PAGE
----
The UK economy flatlined in the last three months of 2019, as Brexit uncertainties and the general election weighed on consumer spending and business investment. According to data from the Office for National Statistics (ONS), economic growth was 0% between October and the end of December, down from 0.5% growth in the previous quarter.
“There was no growth in the last quarter of 2019 as increases in the services and construction sectors were offset by another poor showing from manufacturing, particularly the motor industry,” said the ONS’s head of GDP, Rob Kent-Smith.
Across the whole of 2019, GDP was estimated to have increased by 1.4%, slightly above the 1.3% growth seen of 2018, but below the average rate of around 2% in the previous five years. However, the data did contain signs of a post-election bounce. Economic growth reached 0.3% in the month of December – providing the first glimpse of how the economy performed after the general election on December 12. Howard Archer, chief economic adviser to the EY Item Club, said: “Business and consumer confidence have clearly improved early in the first quarter of 2020, and the overall impression is that this has led to some improvement in economic activity. However, with little hard data available so far, it is hard to judge just how much the economy is picking up and whether this can be sustained.”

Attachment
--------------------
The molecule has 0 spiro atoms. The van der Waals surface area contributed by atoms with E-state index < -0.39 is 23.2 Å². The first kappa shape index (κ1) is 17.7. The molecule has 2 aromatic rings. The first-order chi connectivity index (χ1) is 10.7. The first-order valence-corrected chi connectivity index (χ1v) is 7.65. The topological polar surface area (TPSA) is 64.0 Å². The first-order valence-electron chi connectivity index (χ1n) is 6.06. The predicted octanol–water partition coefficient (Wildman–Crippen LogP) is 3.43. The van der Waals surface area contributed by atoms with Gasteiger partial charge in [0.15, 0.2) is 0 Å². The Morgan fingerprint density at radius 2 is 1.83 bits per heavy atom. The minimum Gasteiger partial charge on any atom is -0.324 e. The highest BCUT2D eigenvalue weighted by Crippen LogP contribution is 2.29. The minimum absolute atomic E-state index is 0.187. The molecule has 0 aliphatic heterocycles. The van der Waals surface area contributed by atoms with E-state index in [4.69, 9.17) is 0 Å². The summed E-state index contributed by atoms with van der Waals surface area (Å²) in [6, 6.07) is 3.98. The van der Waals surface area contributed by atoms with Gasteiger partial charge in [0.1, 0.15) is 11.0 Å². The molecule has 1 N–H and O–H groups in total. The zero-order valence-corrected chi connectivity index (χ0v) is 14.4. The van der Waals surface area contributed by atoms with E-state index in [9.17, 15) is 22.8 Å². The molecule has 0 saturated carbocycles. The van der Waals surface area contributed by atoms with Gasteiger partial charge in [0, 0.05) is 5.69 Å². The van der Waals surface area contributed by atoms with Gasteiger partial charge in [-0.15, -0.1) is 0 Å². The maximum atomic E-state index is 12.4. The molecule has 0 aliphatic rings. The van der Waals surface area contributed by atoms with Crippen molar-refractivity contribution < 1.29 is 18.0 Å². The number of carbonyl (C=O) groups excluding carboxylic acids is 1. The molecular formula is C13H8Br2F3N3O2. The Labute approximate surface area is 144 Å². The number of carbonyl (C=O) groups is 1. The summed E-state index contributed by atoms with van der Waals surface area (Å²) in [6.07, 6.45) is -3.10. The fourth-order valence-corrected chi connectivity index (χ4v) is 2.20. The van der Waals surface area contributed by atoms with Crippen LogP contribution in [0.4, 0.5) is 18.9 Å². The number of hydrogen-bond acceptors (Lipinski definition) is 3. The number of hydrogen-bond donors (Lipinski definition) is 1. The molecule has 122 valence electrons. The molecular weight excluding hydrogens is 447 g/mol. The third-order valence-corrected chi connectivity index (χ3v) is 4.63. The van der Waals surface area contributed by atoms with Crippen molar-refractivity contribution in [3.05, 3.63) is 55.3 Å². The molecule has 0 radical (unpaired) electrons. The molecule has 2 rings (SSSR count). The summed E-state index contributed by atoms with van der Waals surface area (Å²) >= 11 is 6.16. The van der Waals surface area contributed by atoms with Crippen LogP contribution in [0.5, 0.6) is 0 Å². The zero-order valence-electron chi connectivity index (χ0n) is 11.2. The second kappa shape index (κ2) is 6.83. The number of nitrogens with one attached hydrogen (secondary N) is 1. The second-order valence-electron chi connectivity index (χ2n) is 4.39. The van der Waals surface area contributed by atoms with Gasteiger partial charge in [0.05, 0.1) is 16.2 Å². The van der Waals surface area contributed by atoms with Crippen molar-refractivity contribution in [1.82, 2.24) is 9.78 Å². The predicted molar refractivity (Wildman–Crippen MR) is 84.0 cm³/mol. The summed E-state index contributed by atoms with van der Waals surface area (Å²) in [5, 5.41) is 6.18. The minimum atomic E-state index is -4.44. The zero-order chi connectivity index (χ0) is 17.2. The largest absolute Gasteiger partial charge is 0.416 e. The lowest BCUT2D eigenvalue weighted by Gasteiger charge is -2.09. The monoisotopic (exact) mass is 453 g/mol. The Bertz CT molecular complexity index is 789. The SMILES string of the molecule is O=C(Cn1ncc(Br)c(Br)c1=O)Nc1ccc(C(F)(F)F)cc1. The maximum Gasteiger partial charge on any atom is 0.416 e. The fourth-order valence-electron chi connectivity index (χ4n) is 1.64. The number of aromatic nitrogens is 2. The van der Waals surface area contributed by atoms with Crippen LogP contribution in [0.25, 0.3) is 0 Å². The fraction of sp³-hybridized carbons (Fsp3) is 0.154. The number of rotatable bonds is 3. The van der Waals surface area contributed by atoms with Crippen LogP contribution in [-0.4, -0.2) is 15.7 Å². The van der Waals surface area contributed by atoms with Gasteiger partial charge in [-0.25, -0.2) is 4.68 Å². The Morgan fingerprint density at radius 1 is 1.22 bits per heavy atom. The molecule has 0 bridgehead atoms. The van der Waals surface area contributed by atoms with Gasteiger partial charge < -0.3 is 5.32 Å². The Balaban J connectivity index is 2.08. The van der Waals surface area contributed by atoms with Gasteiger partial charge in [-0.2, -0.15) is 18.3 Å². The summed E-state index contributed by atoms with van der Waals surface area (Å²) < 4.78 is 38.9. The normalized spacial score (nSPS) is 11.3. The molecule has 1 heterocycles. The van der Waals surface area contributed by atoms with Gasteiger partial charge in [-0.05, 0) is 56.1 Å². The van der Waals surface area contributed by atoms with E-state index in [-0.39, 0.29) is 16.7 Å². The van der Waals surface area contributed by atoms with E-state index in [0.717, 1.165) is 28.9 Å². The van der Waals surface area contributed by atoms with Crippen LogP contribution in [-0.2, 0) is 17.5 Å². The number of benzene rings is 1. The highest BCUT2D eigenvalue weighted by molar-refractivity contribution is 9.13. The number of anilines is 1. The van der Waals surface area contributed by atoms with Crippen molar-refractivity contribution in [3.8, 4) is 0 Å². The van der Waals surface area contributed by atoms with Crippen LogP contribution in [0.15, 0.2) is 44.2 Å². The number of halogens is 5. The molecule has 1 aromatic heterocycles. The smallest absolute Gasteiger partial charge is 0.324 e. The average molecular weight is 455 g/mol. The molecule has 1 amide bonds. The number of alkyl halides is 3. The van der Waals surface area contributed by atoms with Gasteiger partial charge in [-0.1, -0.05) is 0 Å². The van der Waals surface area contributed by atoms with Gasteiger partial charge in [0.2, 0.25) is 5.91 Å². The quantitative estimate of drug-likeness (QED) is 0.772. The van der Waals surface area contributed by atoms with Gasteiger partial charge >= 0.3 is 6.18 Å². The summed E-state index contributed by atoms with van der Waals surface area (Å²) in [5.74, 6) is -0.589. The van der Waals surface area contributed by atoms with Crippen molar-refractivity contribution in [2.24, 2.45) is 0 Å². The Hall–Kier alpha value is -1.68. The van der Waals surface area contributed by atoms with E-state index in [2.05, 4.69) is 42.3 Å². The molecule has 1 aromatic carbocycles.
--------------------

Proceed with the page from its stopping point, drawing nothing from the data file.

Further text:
On the same day, data from Eurostat showed that industrial production in the eurozone slumped by 2.1% in December, confirming earlier estimates of weak production in Germany, France and Italy. The news has dealt a blow to hopes for a recovery in the bloc this quarter, and comes amid heightened worries about the effect that the coronavirus outbreak will have on eurozone exports this year, particularly to China.
Back in the UK, there was an optimistic tone to the latest property report from the Royal Institution of Chartered Surveyors (RICS) this week. It said house prices rose at their fastest pace in almost three years in January. The RICS monthly house price index shot up to +17 in January from -2 in December, its best reading since May 2017. The solid performance was due largely to a change in sentiment in London and the South East, where a majority of surveyors said prices were rising for the first time since February 2016. Looking ahead, more surveyors expected prices to rise over the next year than at any time since 2016. And the number of properties put up for sale with agents rose at its fastest pace since August 2013 as buyers take advantage of the lifting mood.
That same optimism has not reached the high street, however. Like-for-like retail sales in January were flat compared with a year ago, down from annual growth of 1.8% recorded in January 2018. The data, from the British Retail Consortium (BRC), showed sales falling in the three months to January, exacerbated by a poor Christmas. Three-month total sales dropped by 0.6% - the worst performance since February 2017. Three-month non-food sales fell 1.3% on a like-for-like basis and total sales dropped 1.3%. Like-for-like sales strip out the distorting effects of sales from newly opened stores. Helen Dickinson, the BRC's chief executive, said: "Recent political uncertainty and a decade of austerity appear to have ingrained a more thrifty approach to shopping among consumers.”
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